People wrote messages of comfort in books at the back of the church while, to the side, prayer candles flickered.

From a pew at the back of cathedral, a woman named Pam, from Hampton, said though she did not know anyone on MH17, she came to the service to find solace and pay her respects.

“I think it might bring me peace,” she said.

“It has been feeling wrong to lead an ordinary life.”

As mourners filed out, the noise of the outside – of trams, of chatter, of cars, of bustle – fractured the silence.

But still there was peace.

“The service was comforting,” Ms Rizk said.

She turned back to her family and was enfolded in their embrace.

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McKeons set up shot at destiny at Commonwealth Games

David and Emma McKeon look set to fulfil what bloodlines would indicate to be a pre-destined path when they impressively won their heats at the Commonwealth Games pool to qualify fastest for Thursday night’s finals.
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The McKeon siblings have a famous swimming heritage with parents Ron and Susie (formerly Woodhouse) having both swam for Australia as has uncle Rob Woodhouse, all of whom were watching from the stands on Thursday. Both have come into their own during the past year, charging up the world rankings and showed that form when David won his 400 metre freestyle heat in three minutes 45.23, more than one second ahead of next fastest qualifier veteran Canadian Ryan Cochrane (3:46.62).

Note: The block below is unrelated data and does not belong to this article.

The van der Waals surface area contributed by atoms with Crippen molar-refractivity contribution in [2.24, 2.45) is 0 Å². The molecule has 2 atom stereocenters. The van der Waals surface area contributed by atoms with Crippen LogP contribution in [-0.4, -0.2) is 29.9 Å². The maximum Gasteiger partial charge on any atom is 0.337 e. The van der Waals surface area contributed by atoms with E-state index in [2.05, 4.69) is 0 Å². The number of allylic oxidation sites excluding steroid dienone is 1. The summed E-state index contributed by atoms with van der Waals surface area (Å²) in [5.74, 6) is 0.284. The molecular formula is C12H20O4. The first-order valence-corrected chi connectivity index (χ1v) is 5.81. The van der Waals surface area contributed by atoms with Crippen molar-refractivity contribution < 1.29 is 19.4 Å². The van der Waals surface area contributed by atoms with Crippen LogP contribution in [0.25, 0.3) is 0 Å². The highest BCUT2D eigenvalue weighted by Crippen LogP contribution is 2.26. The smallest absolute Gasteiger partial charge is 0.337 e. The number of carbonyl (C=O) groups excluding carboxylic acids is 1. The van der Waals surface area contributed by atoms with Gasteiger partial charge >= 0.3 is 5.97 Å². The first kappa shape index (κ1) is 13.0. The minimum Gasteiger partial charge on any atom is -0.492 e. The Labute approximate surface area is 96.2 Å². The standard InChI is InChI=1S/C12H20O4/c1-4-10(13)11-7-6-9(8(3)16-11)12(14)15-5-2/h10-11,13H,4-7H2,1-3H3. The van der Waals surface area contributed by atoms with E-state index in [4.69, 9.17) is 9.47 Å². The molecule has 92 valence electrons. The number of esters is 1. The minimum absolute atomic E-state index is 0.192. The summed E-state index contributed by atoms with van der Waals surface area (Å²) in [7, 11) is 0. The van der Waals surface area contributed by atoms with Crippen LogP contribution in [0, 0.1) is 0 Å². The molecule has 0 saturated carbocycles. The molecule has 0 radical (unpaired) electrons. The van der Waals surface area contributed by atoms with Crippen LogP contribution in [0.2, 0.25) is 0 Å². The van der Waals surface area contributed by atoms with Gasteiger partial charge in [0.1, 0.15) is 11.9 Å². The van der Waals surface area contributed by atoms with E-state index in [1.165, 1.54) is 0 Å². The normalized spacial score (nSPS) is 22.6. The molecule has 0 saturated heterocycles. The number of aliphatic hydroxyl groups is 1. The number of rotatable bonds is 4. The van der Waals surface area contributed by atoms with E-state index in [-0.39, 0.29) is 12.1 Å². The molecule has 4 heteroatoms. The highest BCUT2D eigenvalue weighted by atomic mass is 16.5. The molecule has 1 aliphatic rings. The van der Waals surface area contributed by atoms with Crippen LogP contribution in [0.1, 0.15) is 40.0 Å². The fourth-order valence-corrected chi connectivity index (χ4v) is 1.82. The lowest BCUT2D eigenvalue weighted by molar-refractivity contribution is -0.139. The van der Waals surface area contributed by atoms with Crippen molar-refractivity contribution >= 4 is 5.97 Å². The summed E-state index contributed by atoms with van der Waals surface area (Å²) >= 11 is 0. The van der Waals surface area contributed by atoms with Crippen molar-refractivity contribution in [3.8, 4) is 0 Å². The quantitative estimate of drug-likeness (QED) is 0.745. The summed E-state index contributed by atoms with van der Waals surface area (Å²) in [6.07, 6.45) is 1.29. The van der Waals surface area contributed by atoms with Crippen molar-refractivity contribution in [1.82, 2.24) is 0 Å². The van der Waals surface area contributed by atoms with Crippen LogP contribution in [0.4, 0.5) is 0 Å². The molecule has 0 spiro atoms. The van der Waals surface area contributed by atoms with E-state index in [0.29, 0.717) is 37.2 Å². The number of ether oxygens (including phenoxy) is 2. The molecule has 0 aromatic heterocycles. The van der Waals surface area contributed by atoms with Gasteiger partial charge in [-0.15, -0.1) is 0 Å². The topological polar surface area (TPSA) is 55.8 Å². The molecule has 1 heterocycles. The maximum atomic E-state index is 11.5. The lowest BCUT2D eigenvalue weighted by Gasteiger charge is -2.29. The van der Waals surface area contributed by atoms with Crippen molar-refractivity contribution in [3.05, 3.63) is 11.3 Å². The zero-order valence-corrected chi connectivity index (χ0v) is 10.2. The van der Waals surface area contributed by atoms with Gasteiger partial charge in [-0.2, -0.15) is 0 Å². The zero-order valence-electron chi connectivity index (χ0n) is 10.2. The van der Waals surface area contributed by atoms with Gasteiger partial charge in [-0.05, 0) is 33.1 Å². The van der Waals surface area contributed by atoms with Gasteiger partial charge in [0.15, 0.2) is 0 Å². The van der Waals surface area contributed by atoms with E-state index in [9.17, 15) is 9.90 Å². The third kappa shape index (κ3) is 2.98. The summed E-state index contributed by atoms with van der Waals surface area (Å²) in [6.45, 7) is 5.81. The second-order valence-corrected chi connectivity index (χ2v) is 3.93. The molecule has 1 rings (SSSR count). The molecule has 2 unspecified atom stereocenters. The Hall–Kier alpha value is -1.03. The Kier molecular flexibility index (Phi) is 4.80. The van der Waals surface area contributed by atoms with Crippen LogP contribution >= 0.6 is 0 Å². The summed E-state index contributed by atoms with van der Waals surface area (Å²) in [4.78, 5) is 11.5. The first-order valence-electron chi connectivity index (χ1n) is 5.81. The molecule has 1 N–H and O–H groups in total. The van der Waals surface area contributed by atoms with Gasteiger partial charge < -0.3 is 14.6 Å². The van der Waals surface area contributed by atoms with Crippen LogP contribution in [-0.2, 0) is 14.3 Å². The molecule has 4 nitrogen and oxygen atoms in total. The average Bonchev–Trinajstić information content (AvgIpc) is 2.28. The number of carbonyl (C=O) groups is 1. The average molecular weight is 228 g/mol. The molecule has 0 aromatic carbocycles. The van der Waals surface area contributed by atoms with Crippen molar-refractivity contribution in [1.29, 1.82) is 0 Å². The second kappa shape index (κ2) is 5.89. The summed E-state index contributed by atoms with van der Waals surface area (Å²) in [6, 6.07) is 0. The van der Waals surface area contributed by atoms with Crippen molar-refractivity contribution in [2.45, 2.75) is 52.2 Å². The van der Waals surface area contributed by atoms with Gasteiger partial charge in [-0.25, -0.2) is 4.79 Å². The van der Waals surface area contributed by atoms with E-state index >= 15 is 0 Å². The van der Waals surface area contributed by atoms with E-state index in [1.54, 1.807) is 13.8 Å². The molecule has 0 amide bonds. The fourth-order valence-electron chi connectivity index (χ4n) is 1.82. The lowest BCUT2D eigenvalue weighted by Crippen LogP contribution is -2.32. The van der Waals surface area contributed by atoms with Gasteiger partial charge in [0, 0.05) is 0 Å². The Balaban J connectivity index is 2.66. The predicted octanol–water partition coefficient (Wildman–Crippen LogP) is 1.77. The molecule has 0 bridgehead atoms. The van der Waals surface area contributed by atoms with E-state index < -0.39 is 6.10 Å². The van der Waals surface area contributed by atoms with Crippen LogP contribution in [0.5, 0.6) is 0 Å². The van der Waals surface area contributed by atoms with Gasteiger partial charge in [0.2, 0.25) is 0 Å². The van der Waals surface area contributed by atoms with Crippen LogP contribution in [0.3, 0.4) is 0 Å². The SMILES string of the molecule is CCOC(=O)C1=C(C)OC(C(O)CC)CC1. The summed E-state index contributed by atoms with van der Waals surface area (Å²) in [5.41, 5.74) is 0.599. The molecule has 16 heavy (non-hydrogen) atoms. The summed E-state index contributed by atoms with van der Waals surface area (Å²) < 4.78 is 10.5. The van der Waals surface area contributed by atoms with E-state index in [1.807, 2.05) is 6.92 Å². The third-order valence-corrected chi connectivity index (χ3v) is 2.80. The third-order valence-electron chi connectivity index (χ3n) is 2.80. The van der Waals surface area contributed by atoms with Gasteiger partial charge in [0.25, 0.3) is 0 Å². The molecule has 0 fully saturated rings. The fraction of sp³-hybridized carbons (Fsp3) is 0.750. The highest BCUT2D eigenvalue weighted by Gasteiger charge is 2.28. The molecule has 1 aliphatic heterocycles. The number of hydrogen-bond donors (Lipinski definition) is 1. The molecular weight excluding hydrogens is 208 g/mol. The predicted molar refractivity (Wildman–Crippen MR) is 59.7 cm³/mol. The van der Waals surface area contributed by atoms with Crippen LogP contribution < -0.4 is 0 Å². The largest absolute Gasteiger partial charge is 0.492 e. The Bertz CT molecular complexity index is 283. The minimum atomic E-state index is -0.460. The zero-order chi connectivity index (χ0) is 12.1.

David McKeon, who had a relatively disappointing world championships last year, which were his first major meet, showed in not being unsettled by a reasonable fast previous heat, which included teammate Mack Horton, who made the final in 3:47.33.

“I only really saw what Mack went when because I looked at the top five times and I know that I can go faster in the mornings. I proved that at trials so I had that in the back of my mind,” David McKeon said.

“I took it out and just went strong in the back end. It was a good way to blow out the cobwebs I guess.

“I’m pretty happy with that. I raced it well and I didn’t take too much out of me . I slowed down a far bit in the last 50.

“I sometimes think the heats are the hardest things, just to blow the cobwebs out after not racing for a while and travelling.”

Jordan Harrison, who like Horton was taken by surprise by the fast times on the first morning, qualified eighth fastest for the final.

Emma set a new Commonwealth Games record when she won her heat in 1:56.57 with England’s Siobhan O’Connor second fastest in 1:56.58. Australian teammate and London Olympic bronze medallist Bronte Barratt scrapped into the final in eighth in 1:58.71.

“I was surprised by the speed of the morning but I’m happy with my swim and pretty excited for tonight,” Emma McKeon said.